Your Turn: How do you use railroading in your games?
 
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Andrew Peregrine

Andrew Peregrine

Thomas Shey

Legend
Players are smart, they know the DM have a finite preparation, they can help to keep the story on track.

And this is the other side of this. With most players you don't need to play this sort of silly game; unless they specifically signed on for a heavy-duty sandbox kind of experience, they'll work with you. The only people who won't/can't are really hardcore deep-IC/immersionist players, and those aren't so common that everything needs to be structured with them in mind.
 

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diceexmachina

Explorer
I am not going to weigh in on anything specific on the OP or the responses directly, but offer a third opinion on "railroading" from Brennan Lee Mulligan (from Critical Role's GM roundtable):
 

Thomas Shey

Legend
If they want a story they can read a book or watch someone else's live play. They will have exactly the same level of agency as in a railroaded game.

Not, however, with the same level of engagement. If you don't think there are players who want to just find their chalk marks and proceed from there, let me disabuse you; there absolutely are and too many options makes the game worse, not better for them.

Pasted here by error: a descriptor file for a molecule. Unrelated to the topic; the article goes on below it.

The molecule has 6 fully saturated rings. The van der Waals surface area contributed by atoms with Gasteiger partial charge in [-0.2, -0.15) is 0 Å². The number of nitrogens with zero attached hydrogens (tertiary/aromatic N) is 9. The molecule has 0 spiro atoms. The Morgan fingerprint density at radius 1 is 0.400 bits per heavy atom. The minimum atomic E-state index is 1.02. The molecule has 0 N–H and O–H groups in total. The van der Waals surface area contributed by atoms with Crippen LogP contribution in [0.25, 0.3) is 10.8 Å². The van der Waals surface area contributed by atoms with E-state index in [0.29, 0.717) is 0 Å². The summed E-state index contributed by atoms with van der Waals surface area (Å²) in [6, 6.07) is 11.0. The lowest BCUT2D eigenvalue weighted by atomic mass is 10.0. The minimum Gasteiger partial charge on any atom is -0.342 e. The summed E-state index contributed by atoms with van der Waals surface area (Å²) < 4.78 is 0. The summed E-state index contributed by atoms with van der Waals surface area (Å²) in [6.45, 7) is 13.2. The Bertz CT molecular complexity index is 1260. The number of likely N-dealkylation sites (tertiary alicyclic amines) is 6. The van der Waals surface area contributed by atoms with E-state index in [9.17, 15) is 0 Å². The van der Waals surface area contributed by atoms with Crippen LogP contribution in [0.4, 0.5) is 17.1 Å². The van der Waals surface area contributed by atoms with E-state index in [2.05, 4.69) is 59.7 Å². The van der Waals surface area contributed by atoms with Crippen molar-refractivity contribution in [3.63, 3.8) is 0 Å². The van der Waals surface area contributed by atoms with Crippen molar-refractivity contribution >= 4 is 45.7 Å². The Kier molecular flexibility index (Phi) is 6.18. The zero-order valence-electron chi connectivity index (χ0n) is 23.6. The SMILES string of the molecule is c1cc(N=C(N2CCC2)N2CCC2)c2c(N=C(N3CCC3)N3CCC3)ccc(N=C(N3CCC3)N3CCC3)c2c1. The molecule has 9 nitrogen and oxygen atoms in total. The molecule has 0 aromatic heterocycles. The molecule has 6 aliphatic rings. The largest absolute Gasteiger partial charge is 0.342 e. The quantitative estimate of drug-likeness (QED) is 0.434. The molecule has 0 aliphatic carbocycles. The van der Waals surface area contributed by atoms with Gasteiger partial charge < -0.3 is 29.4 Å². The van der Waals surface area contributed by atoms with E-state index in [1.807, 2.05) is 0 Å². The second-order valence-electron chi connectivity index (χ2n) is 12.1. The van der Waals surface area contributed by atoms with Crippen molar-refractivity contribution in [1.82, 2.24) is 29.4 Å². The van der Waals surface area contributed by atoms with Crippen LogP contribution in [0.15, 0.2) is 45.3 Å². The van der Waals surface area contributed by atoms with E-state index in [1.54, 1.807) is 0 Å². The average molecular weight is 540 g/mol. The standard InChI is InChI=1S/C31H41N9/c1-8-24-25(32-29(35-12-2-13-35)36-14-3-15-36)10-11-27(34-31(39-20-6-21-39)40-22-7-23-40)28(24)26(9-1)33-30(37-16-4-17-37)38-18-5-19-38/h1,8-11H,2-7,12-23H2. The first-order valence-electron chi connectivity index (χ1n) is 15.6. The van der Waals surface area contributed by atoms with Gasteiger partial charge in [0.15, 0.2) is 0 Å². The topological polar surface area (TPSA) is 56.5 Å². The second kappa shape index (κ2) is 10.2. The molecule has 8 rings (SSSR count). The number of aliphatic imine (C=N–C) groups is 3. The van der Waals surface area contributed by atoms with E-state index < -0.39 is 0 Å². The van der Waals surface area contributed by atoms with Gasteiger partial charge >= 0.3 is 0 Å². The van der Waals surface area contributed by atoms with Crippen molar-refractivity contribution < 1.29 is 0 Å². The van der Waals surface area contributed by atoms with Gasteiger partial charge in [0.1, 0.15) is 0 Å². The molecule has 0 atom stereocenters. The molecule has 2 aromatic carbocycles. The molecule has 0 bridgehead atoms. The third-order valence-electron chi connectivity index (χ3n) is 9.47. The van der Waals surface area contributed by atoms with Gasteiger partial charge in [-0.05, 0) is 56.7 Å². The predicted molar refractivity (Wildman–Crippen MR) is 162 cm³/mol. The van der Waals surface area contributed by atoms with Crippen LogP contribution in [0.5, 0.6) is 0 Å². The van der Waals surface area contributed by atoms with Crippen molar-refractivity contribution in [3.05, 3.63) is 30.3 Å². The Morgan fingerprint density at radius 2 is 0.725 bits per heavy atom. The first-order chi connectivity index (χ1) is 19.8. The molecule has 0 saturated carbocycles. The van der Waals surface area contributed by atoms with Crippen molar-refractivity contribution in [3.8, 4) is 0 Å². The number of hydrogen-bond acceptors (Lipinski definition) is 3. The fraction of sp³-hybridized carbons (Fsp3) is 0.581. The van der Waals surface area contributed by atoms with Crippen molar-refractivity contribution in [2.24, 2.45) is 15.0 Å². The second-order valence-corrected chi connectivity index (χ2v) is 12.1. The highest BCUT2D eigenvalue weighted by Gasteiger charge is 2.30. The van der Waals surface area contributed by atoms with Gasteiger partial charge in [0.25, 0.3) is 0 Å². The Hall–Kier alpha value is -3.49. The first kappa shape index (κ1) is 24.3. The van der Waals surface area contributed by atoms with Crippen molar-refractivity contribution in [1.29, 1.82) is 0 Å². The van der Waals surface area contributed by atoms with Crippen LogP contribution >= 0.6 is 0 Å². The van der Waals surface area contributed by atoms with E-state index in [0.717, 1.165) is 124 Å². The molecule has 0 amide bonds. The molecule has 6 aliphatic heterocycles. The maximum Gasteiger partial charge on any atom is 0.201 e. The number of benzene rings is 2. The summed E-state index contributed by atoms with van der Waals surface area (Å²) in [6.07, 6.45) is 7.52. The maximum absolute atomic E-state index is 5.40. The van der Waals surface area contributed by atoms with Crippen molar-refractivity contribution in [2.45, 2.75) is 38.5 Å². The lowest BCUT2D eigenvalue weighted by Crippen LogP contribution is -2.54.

Cadence

Legend
Supporter
I'm curious how the various ways of having replacement players show up after a player death fit in. Would the replacement player not have showed up if they turned right instead of left? I mean, clearly the as-of-yet revealed character has a different place in the game than the as-of-yet revealed monster, but it seems quantumish in both cases. Or is that one of those things the party will almost always agree to? Does everyone on here always bring up how that works in session 0?
 

I hate railroads... but I admit we all have to keep some semblance of control of our games... and as much as I have played the "What ever way they go they have a bandit encounter" once or twice over all I do not suggest it.

in my current mindset I make a world, I put 3-5 hooks and 3-5 points of interest in each city... I make 3-4 dungeons, and a bunch of NPCs and bad guy groups then I start my campaign. Wha the PCs choose to focus on I flesh out more, and becomes the game
 

Arilyn